The Protein Probability Calculation in the upper right hand corner of the Statistics view allows you to see the relationship between the numbers of peptides identified, their identification probability, and the resulting protein probability. This gives you representation of the relationship between Peptide Prophet’s peptide prediction algorithm and Protein Prophet’s protein prediction algorithm. The ROC plot compares the number of identified spectra to the peptide false positive rate and points on the curve are labeled with corresponding probabilities.  

The Histogram in the lower right hand corner of the screen displays the results of Scaffold's Peptide Prophet assignments in a color-coded histogram. The bars in the histogram represent the number of spectra assigned to a particular discriminant score. The colors represent correct, incorrect or decoy assignments. Red indicates Scaffold determined this to be a correct assignment while blue indicates an incorrect assignment. The peptides determined to be decoys are colored green.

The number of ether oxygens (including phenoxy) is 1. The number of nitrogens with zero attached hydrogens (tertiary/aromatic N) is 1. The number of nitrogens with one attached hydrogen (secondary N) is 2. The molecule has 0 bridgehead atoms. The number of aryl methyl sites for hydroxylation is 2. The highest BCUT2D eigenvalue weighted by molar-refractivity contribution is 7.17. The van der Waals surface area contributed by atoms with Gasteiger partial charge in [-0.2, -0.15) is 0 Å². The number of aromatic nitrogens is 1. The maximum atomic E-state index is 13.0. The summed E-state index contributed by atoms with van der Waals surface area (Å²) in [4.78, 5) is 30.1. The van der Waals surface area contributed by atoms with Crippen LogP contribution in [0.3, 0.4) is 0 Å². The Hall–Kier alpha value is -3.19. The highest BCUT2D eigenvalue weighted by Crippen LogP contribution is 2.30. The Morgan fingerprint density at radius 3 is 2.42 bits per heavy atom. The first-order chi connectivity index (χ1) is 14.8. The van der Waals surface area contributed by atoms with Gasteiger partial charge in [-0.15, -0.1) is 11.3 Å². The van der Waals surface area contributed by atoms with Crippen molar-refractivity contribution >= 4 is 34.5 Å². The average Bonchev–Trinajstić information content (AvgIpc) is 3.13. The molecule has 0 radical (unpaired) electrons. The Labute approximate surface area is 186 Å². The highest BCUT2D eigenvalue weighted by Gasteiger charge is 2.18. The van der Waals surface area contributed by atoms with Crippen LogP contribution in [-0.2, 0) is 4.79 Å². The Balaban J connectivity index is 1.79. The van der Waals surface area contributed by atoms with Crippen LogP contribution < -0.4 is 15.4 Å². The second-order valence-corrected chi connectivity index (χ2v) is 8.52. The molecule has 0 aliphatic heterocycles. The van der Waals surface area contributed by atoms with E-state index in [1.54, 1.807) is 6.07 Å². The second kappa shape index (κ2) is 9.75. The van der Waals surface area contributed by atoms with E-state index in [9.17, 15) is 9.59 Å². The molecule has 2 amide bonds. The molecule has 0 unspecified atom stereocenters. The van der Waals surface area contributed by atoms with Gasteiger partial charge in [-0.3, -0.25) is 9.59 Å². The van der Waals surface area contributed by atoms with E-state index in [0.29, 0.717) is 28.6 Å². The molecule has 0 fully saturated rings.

The Scatterplot in the lower left hand corner of the screen will be displayed if you used two or more search engines on your data (for example; Mascot and X! Tandem). The Scatterplot represents the correlation between the search engines’ results. If the dots fall along a relatively straight line, then there is “good” correlation. If Scaffold's Protein Prophet algorithm assigned the spectra to a protein then the dot will be red, but if Scaffold did not assign the spectra to a protein then the dot will be blue.